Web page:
Thursday, April 14, 2005

Oldtimers Äkta Saltlakrits

Oldtimers allegedly makes liquorice like your Grandma used to know—good, old-fashioned candy with none of that in-your-face fizz or other nasty surprises. Packed with flavour, they'll still blow your head off.

Not surprisingly, Oldtimers includes some of my favourite liqs and I grab them whenever I can. Intruigingly, the one I have currently on my desk has its inscription entirely in Swedish (my last one was all Dutch), a language I struggle with. In fact, I can't be asked to decode what it says: something about this recipe dating back to 1931.

The thick, oval soft liquorice is imprinted with a bow, oddly enough, and satisfyingly substatial and soft to chew—soothing like a baby's dummy. It releases a gentle, earthy flavour with a hint of powdered root and only a hint of saltiness that builds up into a gentle glow. I am surprised to learn that it contains malt extract.

Definitely a favourite, but almost a little too understated.



Blogger Magnus Nygren said...

Here is a translation.

Some time ago when we moved one of our packing machines, we realized that we had had a gold mine right in front of our nose for over 60 years, or rather our feet. So that the machine would stand firm, someone had placed a book under it's feet. It proved to be a hand-written collection of candy recipes. The recipes were based on top-quality ingredients and the candy had according to author a texture and taste that would suit more mature taste buds. It was here we found the recipe for Oldtimers Salt Licorice. No one knows who is behind the recipes, but all are carefully dated. The recipe for this liquorice were recorded October 8, 1931. Which we took as a starting point when we would find a suitable motif to decorate the licorice. There is an old story of Axel, who worked to staple together boxes here at Aroma. The same day as the recipe was written, he happened to staple he's thumbs together instead of a box. The always proper Axel - who always wore bow tie - did not flinch. The story goes that he calmly walked to the nearest colleague and asked him to remove the staple. Then he straightened his bow tie and went on to work with the boxes. It is rumored that behind the proper facade, he contributed many new recipes. Was it he who wrote recipe collection? As a tribute to Axel and the time when recipe was created, we have chosen to adorn the licorice with a bow tie. But the mystery of the recipe collection remains unresolved. Maybe it was Axel behind the recipes, maybe it was someone else. Do you have any clues? In that case write to me and tell me. Sven-Gunnar Molin, quality Manager, Aroma.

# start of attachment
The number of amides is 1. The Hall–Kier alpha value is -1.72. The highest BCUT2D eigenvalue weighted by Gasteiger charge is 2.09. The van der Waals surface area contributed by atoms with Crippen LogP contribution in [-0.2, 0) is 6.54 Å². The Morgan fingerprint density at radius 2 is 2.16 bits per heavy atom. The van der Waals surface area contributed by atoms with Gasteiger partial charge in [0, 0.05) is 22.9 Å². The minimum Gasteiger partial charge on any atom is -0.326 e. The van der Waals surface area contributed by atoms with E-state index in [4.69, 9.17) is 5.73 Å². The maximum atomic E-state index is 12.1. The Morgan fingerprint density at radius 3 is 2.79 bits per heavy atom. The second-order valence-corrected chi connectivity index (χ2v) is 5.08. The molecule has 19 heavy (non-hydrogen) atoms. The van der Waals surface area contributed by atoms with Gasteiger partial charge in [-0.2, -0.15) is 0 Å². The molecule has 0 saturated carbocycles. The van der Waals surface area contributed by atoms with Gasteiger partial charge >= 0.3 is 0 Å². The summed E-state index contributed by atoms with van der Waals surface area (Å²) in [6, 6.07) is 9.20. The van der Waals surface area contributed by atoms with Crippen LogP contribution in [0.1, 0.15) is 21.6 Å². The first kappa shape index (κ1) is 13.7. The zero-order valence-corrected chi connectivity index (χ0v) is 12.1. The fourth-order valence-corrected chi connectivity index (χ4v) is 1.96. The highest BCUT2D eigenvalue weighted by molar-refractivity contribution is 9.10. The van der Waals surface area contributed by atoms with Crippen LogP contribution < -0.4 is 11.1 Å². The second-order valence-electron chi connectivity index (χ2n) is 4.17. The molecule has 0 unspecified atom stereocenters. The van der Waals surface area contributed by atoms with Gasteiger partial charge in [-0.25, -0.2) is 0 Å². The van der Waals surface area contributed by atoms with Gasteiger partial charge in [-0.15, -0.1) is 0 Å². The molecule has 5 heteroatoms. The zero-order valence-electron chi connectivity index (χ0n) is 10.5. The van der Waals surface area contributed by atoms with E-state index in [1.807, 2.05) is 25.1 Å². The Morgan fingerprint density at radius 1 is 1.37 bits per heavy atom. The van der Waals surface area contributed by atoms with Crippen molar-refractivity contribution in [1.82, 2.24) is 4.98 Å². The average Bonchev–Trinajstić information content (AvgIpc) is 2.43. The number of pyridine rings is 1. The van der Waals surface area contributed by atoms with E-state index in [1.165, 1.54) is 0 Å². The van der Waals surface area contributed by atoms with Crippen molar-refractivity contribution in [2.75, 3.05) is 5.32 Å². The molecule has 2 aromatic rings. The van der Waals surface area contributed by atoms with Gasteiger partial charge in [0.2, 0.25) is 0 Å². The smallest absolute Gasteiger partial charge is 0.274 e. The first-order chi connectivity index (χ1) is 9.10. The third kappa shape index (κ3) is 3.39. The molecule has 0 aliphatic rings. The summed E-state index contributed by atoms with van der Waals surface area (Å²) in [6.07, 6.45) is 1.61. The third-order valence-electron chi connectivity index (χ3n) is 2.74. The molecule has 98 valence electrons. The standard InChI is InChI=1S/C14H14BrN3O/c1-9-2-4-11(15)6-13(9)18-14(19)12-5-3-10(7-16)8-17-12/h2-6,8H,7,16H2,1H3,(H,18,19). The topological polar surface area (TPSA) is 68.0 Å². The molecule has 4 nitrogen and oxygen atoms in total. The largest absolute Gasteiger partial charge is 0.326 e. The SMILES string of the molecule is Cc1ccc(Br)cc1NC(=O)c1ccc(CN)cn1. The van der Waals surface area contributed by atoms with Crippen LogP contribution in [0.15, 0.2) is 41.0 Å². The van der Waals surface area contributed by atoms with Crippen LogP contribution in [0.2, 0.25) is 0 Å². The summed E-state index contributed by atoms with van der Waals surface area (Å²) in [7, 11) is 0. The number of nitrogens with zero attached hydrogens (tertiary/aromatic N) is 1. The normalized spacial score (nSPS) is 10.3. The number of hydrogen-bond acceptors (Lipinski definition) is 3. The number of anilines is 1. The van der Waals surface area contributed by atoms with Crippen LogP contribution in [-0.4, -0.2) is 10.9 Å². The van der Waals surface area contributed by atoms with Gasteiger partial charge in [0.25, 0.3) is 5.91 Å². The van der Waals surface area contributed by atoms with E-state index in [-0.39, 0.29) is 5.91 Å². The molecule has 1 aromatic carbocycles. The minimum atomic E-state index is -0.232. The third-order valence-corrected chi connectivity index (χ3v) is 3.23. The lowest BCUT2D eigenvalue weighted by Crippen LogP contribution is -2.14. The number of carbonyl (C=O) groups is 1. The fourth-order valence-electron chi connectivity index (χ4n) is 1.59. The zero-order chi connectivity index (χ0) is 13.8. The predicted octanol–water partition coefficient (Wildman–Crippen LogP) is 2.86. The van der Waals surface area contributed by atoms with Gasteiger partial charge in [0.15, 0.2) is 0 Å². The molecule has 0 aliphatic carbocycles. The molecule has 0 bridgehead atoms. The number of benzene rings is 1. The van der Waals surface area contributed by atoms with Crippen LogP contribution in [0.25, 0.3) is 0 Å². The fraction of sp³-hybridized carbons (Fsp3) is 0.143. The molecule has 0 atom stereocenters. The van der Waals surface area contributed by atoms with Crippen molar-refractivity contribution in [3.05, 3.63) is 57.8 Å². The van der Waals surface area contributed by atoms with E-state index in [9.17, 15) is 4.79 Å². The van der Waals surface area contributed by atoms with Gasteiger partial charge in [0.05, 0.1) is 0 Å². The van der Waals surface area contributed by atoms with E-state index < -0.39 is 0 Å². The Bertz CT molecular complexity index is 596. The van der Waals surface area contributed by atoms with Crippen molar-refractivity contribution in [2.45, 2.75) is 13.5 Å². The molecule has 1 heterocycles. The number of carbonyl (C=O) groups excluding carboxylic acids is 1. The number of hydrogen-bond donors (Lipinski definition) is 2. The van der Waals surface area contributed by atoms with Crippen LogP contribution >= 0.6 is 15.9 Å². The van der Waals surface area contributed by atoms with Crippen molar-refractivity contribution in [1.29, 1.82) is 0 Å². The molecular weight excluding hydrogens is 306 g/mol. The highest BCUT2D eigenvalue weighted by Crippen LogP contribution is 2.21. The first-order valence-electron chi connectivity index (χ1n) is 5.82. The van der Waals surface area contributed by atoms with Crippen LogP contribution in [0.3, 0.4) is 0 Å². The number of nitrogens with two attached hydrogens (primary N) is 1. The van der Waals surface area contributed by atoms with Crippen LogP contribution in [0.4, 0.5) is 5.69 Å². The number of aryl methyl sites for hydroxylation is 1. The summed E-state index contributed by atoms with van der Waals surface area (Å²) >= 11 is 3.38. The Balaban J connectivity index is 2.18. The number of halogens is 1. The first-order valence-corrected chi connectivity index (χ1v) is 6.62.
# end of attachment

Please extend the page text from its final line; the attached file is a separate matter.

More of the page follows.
5:57 PM  

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